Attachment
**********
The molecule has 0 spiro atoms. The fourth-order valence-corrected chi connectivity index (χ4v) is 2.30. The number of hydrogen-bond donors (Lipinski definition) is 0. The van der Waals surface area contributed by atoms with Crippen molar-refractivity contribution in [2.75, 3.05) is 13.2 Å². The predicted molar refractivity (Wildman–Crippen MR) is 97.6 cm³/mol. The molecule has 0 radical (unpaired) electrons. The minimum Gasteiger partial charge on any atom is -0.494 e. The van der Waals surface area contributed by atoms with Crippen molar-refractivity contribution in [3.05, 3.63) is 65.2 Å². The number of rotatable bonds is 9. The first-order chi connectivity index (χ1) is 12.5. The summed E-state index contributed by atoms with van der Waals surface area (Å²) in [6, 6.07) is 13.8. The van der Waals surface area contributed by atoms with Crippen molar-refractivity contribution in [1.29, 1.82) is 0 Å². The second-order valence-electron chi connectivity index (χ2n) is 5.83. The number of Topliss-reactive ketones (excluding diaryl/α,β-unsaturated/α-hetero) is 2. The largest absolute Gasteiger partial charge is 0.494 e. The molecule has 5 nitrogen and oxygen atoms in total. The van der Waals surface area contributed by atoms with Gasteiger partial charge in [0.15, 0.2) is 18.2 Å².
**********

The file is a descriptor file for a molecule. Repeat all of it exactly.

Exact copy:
The molecule has 0 spiro atoms. The fourth-order valence-corrected chi connectivity index (χ4v) is 2.30. The number of hydrogen-bond donors (Lipinski definition) is 0. The van der Waals surface area contributed by atoms with Crippen molar-refractivity contribution in [2.75, 3.05) is 13.2 Å². The predicted molar refractivity (Wildman–Crippen MR) is 97.6 cm³/mol. The molecule has 0 radical (unpaired) electrons. The minimum Gasteiger partial charge on any atom is -0.494 e. The van der Waals surface area contributed by atoms with Crippen molar-refractivity contribution in [3.05, 3.63) is 65.2 Å². The number of rotatable bonds is 9. The first-order chi connectivity index (χ1) is 12.5. The summed E-state index contributed by atoms with van der Waals surface area (Å²) in [6, 6.07) is 13.8. The van der Waals surface area contributed by atoms with Crippen molar-refractivity contribution in [1.29, 1.82) is 0 Å². The second-order valence-electron chi connectivity index (χ2n) is 5.83. The number of Topliss-reactive ketones (excluding diaryl/α,β-unsaturated/α-hetero) is 2. The largest absolute Gasteiger partial charge is 0.494 e. The molecule has 5 nitrogen and oxygen atoms in total. The van der Waals surface area contributed by atoms with Gasteiger partial charge in [0.15, 0.2) is 18.2 Å².